“The Hunchback of Notre Dome”

In 15th century France, the time and place that Victor Hugo set his book “The Hunchback of Notre Dome” in, the role of religion played a major role, and those men and women of the church were respected, recognized and revered such as “Archdeacon of Josas, second acolyte of the bishop, in charge of two deanships and one hundred and seventy four parish priests” (66). Archdeacon Claude Frollo was a model man of the church in his subtle, thoughtful and solemn demeanor along with the many responsibilities of those in his charge.

However, despite his vows to the church and his position of respectability within it, Claude Frollo is not what one expects of a priest; he is, in fact, an evil man. Even before that fateful day he saw his love dancing mesmerizing-like in the square, Claude Frollo was not what one would call a kindred spirit. From early childhood he was raised to be “a melancholy, solemn boy who studied ardently and learned quickly” (56). From then on always had a very studious manner; which is a surprising way for a child, who’s supposed to be near opposite, such as Claude’s brother, Jehan, who provides a perfect foil to his straight-arrow brother.

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With Claude’s early upbringing as a scholar and the undertaking of Jehan’s future, “From then on the weight of his responsibility made him take life very seriously” (58). Such seriousness led until his very old age, and “he therefore became more and more learned and, as a natural consequence, more and more rigid as a priest and more and more melancholy as a man” (67), who struck fear in one glance and “more than one choirboy had fled in terror on meeting him… o strange and fiery was his look” (70). Although Claude Frollo is the ‘villain’ in the story, he is not one’s typical example of ‘evil’, such as classic criminal Iago from Othello, bent on causing pain and hatred. Evil, meaning to be profoundly immoral and wrong or deliberately causing great harm or pain, especially to those who have pained you, is not Claude’s aim, but is the outcome that drives him to madness, thus making him a villain.

In all actuality, Claude is a bright and compassionate man at first and takes full responsibility for his abandoned brother, Jehan, and for the misshapen and retched creature, Quasimodo. Nevertheless, all that he loves is all for naught, and all his exerted emotions squandered, thus driving him to lunacy. Jehan drinks all his money away, and “was sure to be seen everywhere in Paris except at his professors’ lectures” (72). Frollo then tries to educate Quasimodo, but his deafness makes it impossible to learn.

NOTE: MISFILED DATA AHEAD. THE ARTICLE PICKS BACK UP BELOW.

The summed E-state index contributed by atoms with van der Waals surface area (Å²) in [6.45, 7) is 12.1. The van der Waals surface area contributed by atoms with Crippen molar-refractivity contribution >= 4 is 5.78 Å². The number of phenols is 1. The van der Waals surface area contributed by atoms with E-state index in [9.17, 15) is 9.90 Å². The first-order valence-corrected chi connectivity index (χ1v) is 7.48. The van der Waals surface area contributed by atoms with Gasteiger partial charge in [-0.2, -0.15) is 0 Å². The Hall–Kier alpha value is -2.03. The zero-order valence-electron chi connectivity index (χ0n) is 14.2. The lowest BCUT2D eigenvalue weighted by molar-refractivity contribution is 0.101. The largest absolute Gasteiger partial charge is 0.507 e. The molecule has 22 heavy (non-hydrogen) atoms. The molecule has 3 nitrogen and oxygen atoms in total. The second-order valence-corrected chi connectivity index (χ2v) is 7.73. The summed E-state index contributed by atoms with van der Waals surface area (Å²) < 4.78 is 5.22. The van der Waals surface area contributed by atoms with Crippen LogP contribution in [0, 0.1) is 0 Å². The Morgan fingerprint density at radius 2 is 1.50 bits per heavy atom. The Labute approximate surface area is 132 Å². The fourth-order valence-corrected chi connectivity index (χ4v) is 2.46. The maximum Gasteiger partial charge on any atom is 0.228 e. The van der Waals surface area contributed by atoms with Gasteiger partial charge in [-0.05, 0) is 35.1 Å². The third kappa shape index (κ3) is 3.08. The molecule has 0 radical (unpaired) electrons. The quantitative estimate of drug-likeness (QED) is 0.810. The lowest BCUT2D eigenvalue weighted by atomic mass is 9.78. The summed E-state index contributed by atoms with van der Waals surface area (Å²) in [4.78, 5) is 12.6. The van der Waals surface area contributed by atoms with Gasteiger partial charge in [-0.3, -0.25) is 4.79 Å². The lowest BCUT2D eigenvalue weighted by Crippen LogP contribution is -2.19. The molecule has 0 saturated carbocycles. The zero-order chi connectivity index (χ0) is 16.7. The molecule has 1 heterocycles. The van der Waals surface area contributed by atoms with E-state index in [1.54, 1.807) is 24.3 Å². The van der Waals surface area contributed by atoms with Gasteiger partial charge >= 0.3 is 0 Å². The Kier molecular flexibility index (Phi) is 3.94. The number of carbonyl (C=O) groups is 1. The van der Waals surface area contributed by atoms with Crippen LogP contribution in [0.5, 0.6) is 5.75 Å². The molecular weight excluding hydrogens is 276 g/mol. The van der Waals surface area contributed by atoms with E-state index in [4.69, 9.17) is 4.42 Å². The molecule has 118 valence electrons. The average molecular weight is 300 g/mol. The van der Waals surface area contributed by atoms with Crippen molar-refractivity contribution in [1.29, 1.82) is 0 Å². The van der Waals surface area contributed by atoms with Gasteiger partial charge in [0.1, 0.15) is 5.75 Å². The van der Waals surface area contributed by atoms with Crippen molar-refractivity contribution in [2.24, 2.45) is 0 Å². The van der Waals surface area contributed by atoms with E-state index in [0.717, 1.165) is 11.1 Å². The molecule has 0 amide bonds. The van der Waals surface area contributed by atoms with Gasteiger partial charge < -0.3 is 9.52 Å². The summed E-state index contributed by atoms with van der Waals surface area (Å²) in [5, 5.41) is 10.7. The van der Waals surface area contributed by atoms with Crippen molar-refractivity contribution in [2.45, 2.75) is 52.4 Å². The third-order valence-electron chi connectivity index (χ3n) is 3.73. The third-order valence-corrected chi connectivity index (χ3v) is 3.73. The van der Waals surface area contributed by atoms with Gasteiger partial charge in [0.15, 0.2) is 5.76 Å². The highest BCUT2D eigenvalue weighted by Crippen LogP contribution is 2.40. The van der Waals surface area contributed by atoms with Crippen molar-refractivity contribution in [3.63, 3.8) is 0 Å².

The hunchback thus becomes both a emblem of failure for Frollo, but also a useful tool for “it was remarkable to see all that physical strength, developed to such an extraordinary degree in Quasimodo, placed blindly at the disposal of another person… the fascination exerted by one mind on another” (65). In short, Frollo is driven to madness by his failed enterprises, and thus becomes an evil and vicious character worthy of the title “villain”. The final stake, the last straw and the driving nail of his road to irrationality is his obsessive lust for La Esmerelda.

His love causes her death of execution, despite all his vows and proclamations of love, for she is turned away by them, and only becomes increasingly frightened of the man. Along with his first two failures, Quasimodo and Jehan, in league his thirsty and undying lust for Esmerelda made him lose all sense of morality, and then turning him into epic example of evil. Such as when he spouts such horrible things as ” ‘You must either die or belong to me! Belong to the priest! To the apostate! To the murderer! … Kiss me! Either the grave or my bed! His eyes flashed with lust and rage” (280).

With this obsession, love, and hate, for all three go hand and in hand when speaking of Claude Frollo and Esmerelda, was the cause of making Archdeacon Claude Frollo the evil villain that he is known for today. Claude Frollo, a brilliant man with suppressed potential and immoralities, is not what one would put as the definition of an evil man, but through his non existent child hood that suppressed any sort of exertion of happiness and merriment turned him into a bitter, remorseful, and terrifying old man.

Though his pursuit of science always returned his affections, all people he came to love; Jehan, Quasimodo and La Esmerelda, proved to failure after failure, through either their laziness, their inability to satisfy, or the unreturned love and dire need and instead given only hatred and fear, respectively. For a man of science cannot depend upon human emotion to always deliver, such a lesson we learn from the departure of sanity from our dearest villain Archdeacon Claude Frollo.

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